For over 20 years I worked the polls, taking a vacation day off work to help others vote. I considered it a civic duty. When I moved to Upper Arlington from Athens I started at the bottom again, sent from neighborhood to neighborhood to fill-in as needed. Within a few years I was posted to my own precinct, a republican precinct. The presiding judge was therefore Republican. I had been a presiding judge when posted in Democratic precincts because as an attorney, and after so many years working polls, I understood the ins and outs of election law. I recognized many of the voters. In primaries, they self-identified as Democratic or Republican voters in order to vote in their party primary. The republican judge consistently refused to issue provisional ballots, make name changes or address changes, or redirect voters to proper voting location to Democratic voters. When I intervened to do so I was told only she had authority to do so. I reminded her of the law, ignored her directive, and proceeded to assure every voter was helped to cast a valid vote within state and county guidelines.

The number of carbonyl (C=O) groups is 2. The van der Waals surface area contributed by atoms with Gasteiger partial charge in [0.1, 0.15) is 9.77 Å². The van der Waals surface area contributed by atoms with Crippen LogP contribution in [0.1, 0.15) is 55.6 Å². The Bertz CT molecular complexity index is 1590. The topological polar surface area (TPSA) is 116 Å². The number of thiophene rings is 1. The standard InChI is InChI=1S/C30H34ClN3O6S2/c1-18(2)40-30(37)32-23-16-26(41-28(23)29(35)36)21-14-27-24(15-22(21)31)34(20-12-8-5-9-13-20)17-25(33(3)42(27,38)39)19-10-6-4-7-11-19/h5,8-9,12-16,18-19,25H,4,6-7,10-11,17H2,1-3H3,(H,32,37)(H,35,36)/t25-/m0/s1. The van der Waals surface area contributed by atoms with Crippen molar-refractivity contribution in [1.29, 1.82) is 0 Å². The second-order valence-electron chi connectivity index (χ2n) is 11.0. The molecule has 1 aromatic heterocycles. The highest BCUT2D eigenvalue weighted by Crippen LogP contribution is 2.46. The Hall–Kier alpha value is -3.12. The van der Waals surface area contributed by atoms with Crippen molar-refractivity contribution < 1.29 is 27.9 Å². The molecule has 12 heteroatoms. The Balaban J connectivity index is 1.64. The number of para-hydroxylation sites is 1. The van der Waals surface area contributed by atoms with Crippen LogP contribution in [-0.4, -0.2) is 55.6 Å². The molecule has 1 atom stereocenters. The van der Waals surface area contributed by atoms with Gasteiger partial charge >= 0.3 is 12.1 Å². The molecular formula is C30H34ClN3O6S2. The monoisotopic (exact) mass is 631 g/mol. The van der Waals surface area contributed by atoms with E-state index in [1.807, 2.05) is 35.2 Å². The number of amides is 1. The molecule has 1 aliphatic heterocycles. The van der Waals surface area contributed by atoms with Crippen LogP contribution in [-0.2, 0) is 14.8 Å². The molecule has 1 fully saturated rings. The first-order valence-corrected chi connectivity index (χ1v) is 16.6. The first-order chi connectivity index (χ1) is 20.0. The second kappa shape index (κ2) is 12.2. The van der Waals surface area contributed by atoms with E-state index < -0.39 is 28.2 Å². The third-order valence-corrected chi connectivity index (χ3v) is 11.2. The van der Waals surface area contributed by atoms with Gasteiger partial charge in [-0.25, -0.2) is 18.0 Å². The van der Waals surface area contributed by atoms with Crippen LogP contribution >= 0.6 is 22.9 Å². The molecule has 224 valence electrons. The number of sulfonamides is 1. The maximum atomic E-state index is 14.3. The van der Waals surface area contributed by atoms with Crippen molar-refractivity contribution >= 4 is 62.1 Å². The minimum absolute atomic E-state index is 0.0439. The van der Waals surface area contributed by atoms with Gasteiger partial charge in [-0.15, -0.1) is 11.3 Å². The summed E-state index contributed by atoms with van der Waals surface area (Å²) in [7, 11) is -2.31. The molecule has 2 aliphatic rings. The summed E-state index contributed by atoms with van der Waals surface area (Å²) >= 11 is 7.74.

She repeated this behavior at the following election. I reported our disagreements in our problem reporting booklet, for each voter she attempted to disenfranchise. I wanted a record indicating the validity of the voter’s right to cast a vote, and the need for my intervention to assure that vote was counted. Later, I discussed this presiding judge’s behavior with the Board of Elections trainer. She promised to look into the matter. Nothing changed. Following the next election, I not only documented the problem within the reporting problems booklet, I also wrote a letter documenting each charge against the presiding judge, and sent it to several parties, including the Board of Election and the Democratic Ward Leader who assigned me to that polling site. I called numerous times to review the matter with him. Each time he promised the matter would be looked into. The next election, there she was again, smiling at me as she told a Democratic voter they could not vote since they had moved, instead of doing an address change and redirecting and/or allowing a provisional ballot as the situation required. She made it clear she was not going anywhere, nor was she going to change. Voter fraud by appointed or elected officials is the real threat to our democracy.
Rest of the article here